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First-year coaches embrace unique challenge ahead

South San Francisco players gear up for their first year under Dion Evans. Photo courtesy of South City Football
South San Francisco players gear up for their first year under Dion Evans. Photo courtesy of South City Football

The first days of Matt Hoefs’ tenure as Liberty’s head football coach have been far from normal, but he and the Lions are taking advantage of every opportunity.

Hoefs was hired late in the process in July when Ryan Partridge – who led the program to a 34-5 record in three years and the first-ever state title for the Lions in 2018 – took an assistant job at the collegiate level at Ferris State.

That would typically be a quick turnaround for the upcoming football season that was supposed to begin this past weekend, yet 2020 has not been a normal year, with the COVID-19 pandemic halting everything in the world and leading to the California Interscholastic Federation to devise a new athletics calendar that has the first football games now slated in January.

While this is far from normal, Hoefs is enjoying the new job and embracing the opportunity that presents itself in Brentwood to guide a program that has emerged into one of the best in the area.

“Obviously being hired in late July in any normal football season would be really, really hectic, but we’re kind of looking at it from a positive point of a view of maybe them pushing back the season gives us a little chance to let our coordinators kind of get settled in, let our coaches learn from each other – especially with two new coordinators,” Hoefs said. “We’re just taking advantage of this extra time.”

Many new coaches throughout the Bay Area are holding a similar mindset to Hoefs that while these are unprecedented times, the more they use these days to their advantage the more they will be ready for when the season does roll around in what is now the spring 2021 campaign.”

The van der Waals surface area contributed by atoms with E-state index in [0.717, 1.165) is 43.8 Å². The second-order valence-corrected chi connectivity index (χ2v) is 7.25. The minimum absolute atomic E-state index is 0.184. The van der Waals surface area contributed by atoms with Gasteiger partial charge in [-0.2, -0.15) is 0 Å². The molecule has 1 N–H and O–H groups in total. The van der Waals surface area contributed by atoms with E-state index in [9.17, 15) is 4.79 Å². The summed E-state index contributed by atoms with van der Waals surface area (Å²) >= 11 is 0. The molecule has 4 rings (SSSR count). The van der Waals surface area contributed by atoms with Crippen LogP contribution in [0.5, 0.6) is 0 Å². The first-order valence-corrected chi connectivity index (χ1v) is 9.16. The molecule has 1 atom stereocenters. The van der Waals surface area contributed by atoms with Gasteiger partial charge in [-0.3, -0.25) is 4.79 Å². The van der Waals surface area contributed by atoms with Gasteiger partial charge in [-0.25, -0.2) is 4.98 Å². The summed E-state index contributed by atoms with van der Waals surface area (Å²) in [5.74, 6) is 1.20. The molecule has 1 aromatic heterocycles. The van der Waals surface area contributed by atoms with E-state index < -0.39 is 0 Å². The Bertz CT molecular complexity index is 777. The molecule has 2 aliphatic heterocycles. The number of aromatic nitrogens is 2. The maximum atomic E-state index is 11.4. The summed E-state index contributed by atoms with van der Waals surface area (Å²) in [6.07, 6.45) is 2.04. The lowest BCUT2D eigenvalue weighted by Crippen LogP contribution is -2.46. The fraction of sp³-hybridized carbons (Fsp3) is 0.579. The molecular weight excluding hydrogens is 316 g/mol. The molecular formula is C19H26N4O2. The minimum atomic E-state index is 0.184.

South San Francisco head coach Dion Evans, like Hoefs, is in his first year at his new program, and they are doing all they can to prepare themselves for when they can be out there as a team.

Right now, they have multiple Zoom meetings through the week as a team at 4 p.m., and what’s the reason for that time? Well, it’s the same time they will be out on the field .

In Evans’ words, they have accepted the time period they are in and have “embraced the whole idea of Zoom.”

“We’re trying to keep a consistent time, even with our zoom meetings so that when we go to be on the field, it’s still the same time,” Evans said. “So I’m creating a sense of expectation, a sense of this is what we do, a sense of structure. This is the time frame. You need to be prepared to be concentrating on football, and so far it has worked pretty well.”

At Liberty’s rival in Brentwood, Heritage High School also welcomed in a new head coach: Dave Fogelstrom, whose time as a head coach was immediately swept into the heat of a pandemic.

And the results from the program and buy in from the community have been impressive. Before the shelter in place went into effect, there were 40 players attending the lifting sessions before school.

They would alter their schedule once shelter in place did occur, where players posted their at-home workouts on Twitter. Each week, Fogelstromg would draw a name and that player would either earn a t-shirt or an In-N-Out gift card.

“I drove all over Brentwood for two months handing stuff out and got to meet some of the families,” Fogelstrom said.”It was a good way to get to know my players better.  We actually were able to stay connected with the players quite a bit because everyone wanted to win a shirt or gift card.  Coach Hartwig ran some Zoom meetings with his offensive linemen and I also ran some with our quarterbacks.  We learned as we went and did everything we could to stay connected with our players.”

Coaches would have loved to have just finished up their first weekend of the 2020 season, but they understand and teach their squad that when adversity hits, you wake that’s thrown at you and get stronger because of it.

By the time 2021 hits, they will be stronger and more prepared than ever for the games to commence.

“We would love to be playing football this week, but it is what is and we’re just kind of moving on,” Hoefs said. “I think with the kids adjusting to the distance learning and all the new different things as well, we’re just taking it with stride and day by day.”

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